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February 23, 2023

Education Law Center and 33 of the nation’s leading education law scholars submitted an amici curiae, or “friends of the court,” brief urging the Minnesota Supreme Court to reverse a lower court ruling in Cruz-Guzman v. State finding that state policies causing school segregation in fact – or “de facto” segregation do not violate the right to public education guaranteed in the Minnesota Constitution.

The amici brief provides the Court with precedent from across the nation affirming the principle that intent is not required to establish a violation of the states’ constitutional obligation to provide an adequate public education. The brief notes that courts in several states – particularly in New Jersey, California, and Connecticut – have found that de facto segregation violates their respective constitutions. New Jersey has longstanding precedent that the provision in its constitution guaranteeing a “thorough and efficient” education requires the state to confront school segregation, whether unintentional or intentional.

“As the New Jersey Supreme Court has maintained for over five decades, it is the State’s duty to prevent and redress school segregation in order to provide a constitutional education for all students,” said David Sciarra, ELC Executive Director. “New Jersey and other states provide Minnesota with a compelling roadmap for ensuring students are prepared for the multi-cultural, multi-racial society they will enter as adults by affording them the opportunity to learn and associate with children from diverse racial and socio-economic backgrounds.”

The brief also argues that recognizing de facto segregation as a violation of Minnesota’s Education Clause would not run afoul of federal constitutional law, specifically the U.S. Supreme Court’s 2007 decision in Parents Involved in Community Schools v. Seattle School District No. 1 invalidating voluntary desegregation plans that assigned students to specific schools based on their race. The brief explains that the Parents Involved decision would only come into play if the Court were asked to review a plan devised by the Legislature to remedy a violation of the Minnesota Constitution. Any concern about a potential remedy violating federal Equal Protection law would be mere speculation.

The plaintiffs in Cruz-Guzman are parents and children enrolled in public schools in Minneapolis and St. Paul. They filed a class action complaint in 2015, contending that school segregation deprived children in these districts of an adequate education under the Minnesota Constitution as well as its guarantees of Equal Protection and Due Process. The plaintiffs identified several policies that are causing de facto segregation, including fixed district boundaries, school assignment practices, and the state exemption of charter schools from desegregation plans. The complaint alleged that consigning students to schools segregated by race and poverty harms their academic and life outcomes.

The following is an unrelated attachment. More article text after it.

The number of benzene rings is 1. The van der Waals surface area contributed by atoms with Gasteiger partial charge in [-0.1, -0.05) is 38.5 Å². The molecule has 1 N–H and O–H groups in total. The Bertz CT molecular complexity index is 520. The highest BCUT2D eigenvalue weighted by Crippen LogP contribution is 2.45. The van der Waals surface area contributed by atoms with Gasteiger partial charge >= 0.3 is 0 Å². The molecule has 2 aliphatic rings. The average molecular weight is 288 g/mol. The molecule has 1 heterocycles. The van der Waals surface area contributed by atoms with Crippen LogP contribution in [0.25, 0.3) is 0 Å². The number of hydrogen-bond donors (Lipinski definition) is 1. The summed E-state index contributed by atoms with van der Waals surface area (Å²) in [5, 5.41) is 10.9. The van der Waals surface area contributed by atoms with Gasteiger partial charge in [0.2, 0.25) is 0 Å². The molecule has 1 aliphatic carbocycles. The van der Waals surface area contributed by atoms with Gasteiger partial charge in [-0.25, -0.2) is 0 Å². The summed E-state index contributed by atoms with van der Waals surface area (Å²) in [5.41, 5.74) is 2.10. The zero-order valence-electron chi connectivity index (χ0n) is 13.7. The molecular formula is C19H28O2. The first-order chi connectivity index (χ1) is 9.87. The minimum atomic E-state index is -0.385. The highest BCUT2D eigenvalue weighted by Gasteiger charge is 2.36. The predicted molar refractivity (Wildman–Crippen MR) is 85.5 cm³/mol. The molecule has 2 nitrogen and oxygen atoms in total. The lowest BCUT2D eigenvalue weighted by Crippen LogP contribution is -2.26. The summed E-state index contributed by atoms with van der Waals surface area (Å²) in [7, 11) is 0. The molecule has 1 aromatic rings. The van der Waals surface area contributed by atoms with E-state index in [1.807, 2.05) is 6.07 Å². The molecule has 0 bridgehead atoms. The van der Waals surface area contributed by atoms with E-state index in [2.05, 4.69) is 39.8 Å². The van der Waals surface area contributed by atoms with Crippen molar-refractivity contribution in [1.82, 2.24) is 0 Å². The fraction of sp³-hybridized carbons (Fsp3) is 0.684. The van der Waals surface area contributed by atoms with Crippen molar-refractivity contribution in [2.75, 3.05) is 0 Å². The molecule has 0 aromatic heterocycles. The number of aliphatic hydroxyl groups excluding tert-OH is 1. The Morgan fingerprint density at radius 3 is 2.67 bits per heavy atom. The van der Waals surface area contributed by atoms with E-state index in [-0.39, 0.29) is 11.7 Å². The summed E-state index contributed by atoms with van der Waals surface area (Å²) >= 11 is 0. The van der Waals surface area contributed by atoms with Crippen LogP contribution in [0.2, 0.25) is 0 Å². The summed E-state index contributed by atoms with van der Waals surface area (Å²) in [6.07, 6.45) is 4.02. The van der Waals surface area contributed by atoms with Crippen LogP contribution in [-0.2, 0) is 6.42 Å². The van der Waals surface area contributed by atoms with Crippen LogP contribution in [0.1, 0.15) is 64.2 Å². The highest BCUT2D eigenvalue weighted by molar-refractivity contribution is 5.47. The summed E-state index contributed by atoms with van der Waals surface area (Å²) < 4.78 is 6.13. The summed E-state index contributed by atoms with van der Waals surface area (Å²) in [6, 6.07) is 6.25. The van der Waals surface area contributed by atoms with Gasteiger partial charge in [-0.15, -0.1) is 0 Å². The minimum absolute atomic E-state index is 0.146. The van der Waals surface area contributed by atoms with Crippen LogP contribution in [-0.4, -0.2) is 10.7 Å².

In 2018, the Minnesota Supreme Court permitted the case to proceed to trial. The Court ruled it was appropriate for the judiciary to evaluate whether the Legislature failed to fulfill its  constitutional mandate to provide “a general and uniform system of public schools” that is “thorough and efficient.”

In 2021, after the Minnesota Legislature failed to enact a voluntary desegregation plan proposed jointly by the plaintiffs and the State to settle the case, the plaintiffs asked for partial summary judgment on their Education Clause claim.

The district court denied the plaintiffs’ motion, ruling that only de jure, or intentional, segregation could be the basis of an Education Clause claim. The court also ruled that finding an Education Clause violation based on de facto segregation would conflict with the federal Parents Involved decision. The Minnesota Court of Appeals affirmed the district court’s ruling, and the plaintiffs appealed to the Minnesota Supreme Court.

The plaintiffs are represented by Dan Shulman of Shulman & Buske, PLLC in Minneapolis. The amici are represented pro bono by the law firm Debevoise & Plimpton. David Sciarra and Wendy Lecker of ELC and Derek Black, Professor at the University of South Carolina School of Law, were of counsel on the amici curiae brief.

Education Law Center, founded in 1973, pursues education justice and equity to ensure that all students receive a high quality public education effectively preparing them to participate as citizens in a democratic society and as valued contributors to a robust economy. If this e-blast was forwarded to you, please sign up to receive regular ELC updates here.

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Sharon Krengel
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